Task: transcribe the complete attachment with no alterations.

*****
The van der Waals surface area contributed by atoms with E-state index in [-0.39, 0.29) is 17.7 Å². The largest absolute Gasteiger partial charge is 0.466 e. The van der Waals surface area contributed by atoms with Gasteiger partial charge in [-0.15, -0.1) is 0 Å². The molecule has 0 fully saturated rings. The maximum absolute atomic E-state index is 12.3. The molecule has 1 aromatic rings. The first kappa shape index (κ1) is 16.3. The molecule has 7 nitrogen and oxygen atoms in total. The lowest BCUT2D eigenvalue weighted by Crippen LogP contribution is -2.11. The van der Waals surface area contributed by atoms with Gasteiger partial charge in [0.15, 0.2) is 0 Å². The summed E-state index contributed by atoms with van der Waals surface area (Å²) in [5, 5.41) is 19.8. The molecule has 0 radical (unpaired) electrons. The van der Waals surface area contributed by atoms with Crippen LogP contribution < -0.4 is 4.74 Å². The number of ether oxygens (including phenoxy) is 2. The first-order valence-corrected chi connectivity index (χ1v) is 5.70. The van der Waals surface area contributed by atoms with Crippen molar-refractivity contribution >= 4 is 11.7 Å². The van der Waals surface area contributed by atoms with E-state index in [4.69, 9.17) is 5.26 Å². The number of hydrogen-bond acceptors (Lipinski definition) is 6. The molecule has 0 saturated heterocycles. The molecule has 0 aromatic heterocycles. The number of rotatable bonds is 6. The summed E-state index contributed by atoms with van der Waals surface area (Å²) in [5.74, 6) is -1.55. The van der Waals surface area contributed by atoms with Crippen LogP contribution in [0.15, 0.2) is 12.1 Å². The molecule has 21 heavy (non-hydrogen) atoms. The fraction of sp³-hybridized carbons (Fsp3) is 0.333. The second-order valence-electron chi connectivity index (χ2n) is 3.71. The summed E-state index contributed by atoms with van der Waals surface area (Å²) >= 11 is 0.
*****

The van der Waals surface area contributed by atoms with E-state index in [-0.39, 0.29) is 17.7 Å². The largest absolute Gasteiger partial charge is 0.466 e. The van der Waals surface area contributed by atoms with Gasteiger partial charge in [-0.15, -0.1) is 0 Å². The molecule has 0 fully saturated rings. The maximum absolute atomic E-state index is 12.3. The molecule has 1 aromatic rings. The first kappa shape index (κ1) is 16.3. The molecule has 7 nitrogen and oxygen atoms in total. The lowest BCUT2D eigenvalue weighted by Crippen LogP contribution is -2.11. The van der Waals surface area contributed by atoms with Gasteiger partial charge in [0.15, 0.2) is 0 Å². The summed E-state index contributed by atoms with van der Waals surface area (Å²) in [5, 5.41) is 19.8. The molecule has 0 radical (unpaired) electrons. The van der Waals surface area contributed by atoms with Crippen LogP contribution < -0.4 is 4.74 Å². The number of ether oxygens (including phenoxy) is 2. The first-order valence-corrected chi connectivity index (χ1v) is 5.70. The van der Waals surface area contributed by atoms with Crippen molar-refractivity contribution >= 4 is 11.7 Å². The van der Waals surface area contributed by atoms with E-state index in [4.69, 9.17) is 5.26 Å². The number of hydrogen-bond acceptors (Lipinski definition) is 6. The molecule has 0 saturated heterocycles. The molecule has 0 aromatic heterocycles. The number of rotatable bonds is 6. The summed E-state index contributed by atoms with van der Waals surface area (Å²) in [5.74, 6) is -1.55. The van der Waals surface area contributed by atoms with Crippen LogP contribution in [0.15, 0.2) is 12.1 Å². The molecule has 21 heavy (non-hydrogen) atoms. The fraction of sp³-hybridized carbons (Fsp3) is 0.333. The second-order valence-electron chi connectivity index (χ2n) is 3.71. The summed E-state index contributed by atoms with van der Waals surface area (Å²) >= 11 is 0.